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  • View in gallery

    (left) Schematic of the three tropical cloud types interacting with the well-mixed planetary boundary layer above the sea surface through convective updrafts and downdrafts: the trade wind inversion, the freezing level with temperature 0°C, and tropopause layers are shown. (right) Vertical profiles of heating and cooling fields associated with the three cloud types. [Figure 1 from Khouider and Majda (2008b). ©2008 American Meteorological Society. Reprinted with permission.]

  • View in gallery

    Bifurcation diagram for the homogeneous state RCE (a) in the γ2αc plane for fixed K and (b) in the γ2 plane for fixed αc = 0.5. The regions of positive maximum growth among the k = 0 modes are shaded and a few contours are plotted. [Figure 2 from Khouider and Majda (2006b). ©2006 American Meteorological Society. Reprinted with permission.]

  • View in gallery

    (top left) Phase speeds and (top right) growth rates as functions of wavenumber depicting a scale-selective instability in the multicloud model with enhanced congestus closure. Contours of (x, t) of (bottom left) the first baroclinic zonal velocity and (bottom right) moisture anomaly showing streaks corresponding to synoptic-scale moist gravity waves moving to the right at 17 m s−1 and their planetary-scale wave envelopes moving in the opposite direction at 6 m s−1, respectively. [Figures 2 and 5 from Khouider and Majda (2008b). ©2008 American Meteorological Society. Reprinted with permission.]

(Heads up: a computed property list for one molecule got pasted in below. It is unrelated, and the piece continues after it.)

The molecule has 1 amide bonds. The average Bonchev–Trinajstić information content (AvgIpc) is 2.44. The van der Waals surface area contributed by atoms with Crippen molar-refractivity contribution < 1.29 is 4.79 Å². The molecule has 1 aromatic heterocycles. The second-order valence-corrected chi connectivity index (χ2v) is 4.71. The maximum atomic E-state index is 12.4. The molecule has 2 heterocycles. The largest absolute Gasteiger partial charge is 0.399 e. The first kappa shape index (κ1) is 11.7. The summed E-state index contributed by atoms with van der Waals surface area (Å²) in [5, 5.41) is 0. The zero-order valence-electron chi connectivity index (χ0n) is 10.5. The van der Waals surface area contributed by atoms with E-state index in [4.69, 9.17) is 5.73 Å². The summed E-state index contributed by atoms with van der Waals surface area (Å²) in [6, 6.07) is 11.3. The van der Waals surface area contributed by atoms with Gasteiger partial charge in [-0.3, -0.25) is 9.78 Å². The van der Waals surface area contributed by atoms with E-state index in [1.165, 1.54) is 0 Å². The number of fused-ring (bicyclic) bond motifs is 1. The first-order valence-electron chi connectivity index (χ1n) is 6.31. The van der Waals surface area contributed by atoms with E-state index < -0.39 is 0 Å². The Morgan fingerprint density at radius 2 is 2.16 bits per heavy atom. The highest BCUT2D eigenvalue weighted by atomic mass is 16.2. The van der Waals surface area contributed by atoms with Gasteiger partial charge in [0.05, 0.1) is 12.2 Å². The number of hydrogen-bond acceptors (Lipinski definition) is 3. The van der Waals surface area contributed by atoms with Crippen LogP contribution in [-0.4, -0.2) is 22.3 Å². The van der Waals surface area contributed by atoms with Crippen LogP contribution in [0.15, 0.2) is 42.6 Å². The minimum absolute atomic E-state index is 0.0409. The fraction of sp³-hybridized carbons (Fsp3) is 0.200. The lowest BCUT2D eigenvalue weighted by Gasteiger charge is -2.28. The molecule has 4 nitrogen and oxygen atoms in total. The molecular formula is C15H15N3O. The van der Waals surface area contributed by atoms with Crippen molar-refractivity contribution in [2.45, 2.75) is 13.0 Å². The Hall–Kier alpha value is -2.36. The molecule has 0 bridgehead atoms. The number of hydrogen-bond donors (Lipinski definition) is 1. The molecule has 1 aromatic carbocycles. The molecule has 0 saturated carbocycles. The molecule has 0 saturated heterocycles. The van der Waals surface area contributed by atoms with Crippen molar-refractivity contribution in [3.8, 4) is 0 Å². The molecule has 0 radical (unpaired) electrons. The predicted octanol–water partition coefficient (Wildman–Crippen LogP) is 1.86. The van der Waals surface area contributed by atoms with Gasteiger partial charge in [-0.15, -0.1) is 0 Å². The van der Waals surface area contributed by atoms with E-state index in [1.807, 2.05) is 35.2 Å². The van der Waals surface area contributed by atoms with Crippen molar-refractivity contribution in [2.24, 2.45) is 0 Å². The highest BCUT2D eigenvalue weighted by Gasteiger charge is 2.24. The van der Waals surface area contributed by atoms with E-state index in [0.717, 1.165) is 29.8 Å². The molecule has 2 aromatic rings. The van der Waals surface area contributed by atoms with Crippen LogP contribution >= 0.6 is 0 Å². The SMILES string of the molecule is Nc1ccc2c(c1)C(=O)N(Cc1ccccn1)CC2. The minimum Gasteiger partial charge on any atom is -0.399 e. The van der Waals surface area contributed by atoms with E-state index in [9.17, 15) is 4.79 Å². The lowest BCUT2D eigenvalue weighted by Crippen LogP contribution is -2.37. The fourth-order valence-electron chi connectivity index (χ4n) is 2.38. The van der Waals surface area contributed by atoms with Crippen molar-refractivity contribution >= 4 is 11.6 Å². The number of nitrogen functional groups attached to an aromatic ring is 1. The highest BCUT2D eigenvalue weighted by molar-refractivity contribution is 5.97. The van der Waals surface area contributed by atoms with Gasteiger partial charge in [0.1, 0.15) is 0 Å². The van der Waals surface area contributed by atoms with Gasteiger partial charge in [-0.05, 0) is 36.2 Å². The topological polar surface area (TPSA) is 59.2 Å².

• View in gallery

    (bottom) Filtered structure of the synoptic-scale moist gravity wave and (top) its low-frequency planetary-scale envelope. (left) Potential temperature contours, while (right) the heating anomalies are contoured with the corresponding uw velocity arrows that are overlaid on top. The + signs on the temperature panels refer to positive anomalies. [Figure 7 from Khouider and Majda (2008b). ©2008 American Meteorological Society. Reprinted with permission.]

  • View in gallery

    Dispersion diagrams for the multicloud model with rotation. (top) With a homogeneous background. (bottom) With a barotropic meridional shear zonal wind mimicking the jet stream. (left) Symmetric waves and (right) antisymmetric waves are shown separately. [Figure 2 from Khouider and Majda (2008a) and Fig. 8 of Han and Khouider (2010). ©2008 and ©2010 American Meteorological Society. Reprinted with permission.]

  • View in gallery

    MJO analog wave obtained by convective time scaling for the multicloud model. (left) xt contours of precipitation showing slowing moving wave envelopes of mesoscale chaotic convective events that evolve within the active phase and propagate in the opposite direction. (right) Vertical structure of (a) the total heating, with the uw velocity overlaid, and (b) the zonal velocity for the moving average of the planetary-scale envelope. [Figures 2 and 4 from Majda et al. (2007). ©2007 National Academy of Sciences, USA.]

  • View in gallery

    Eigenmode and heating profiles used to implement the multicloud model in HOMME: (a) the resulting MJO solution; (b) the xt contours of the zonal velocity and deep convection; (c) the zonal structure of the MJO filtered zonal velocity at two heights; (d) filtered vorticity; and (e) vertical structure of the filtered zonal velocity. [Figures 1, 3, 6, and 8 from Khouider et al. (2011). ©2010 American Meteorological Society. Reprinted with permission.]

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Models for Multiscale Interactions. Part I: A Multicloud Model Parameterization

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  • 1 Department of Mathematics and Statistics, University of Victoria, Victoria, British Columbia, Canada
  • | 2 Center for Atmosphere Ocean Science, and Department of Mathematics, Courant Institute, New York University, New York, New York
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Abstract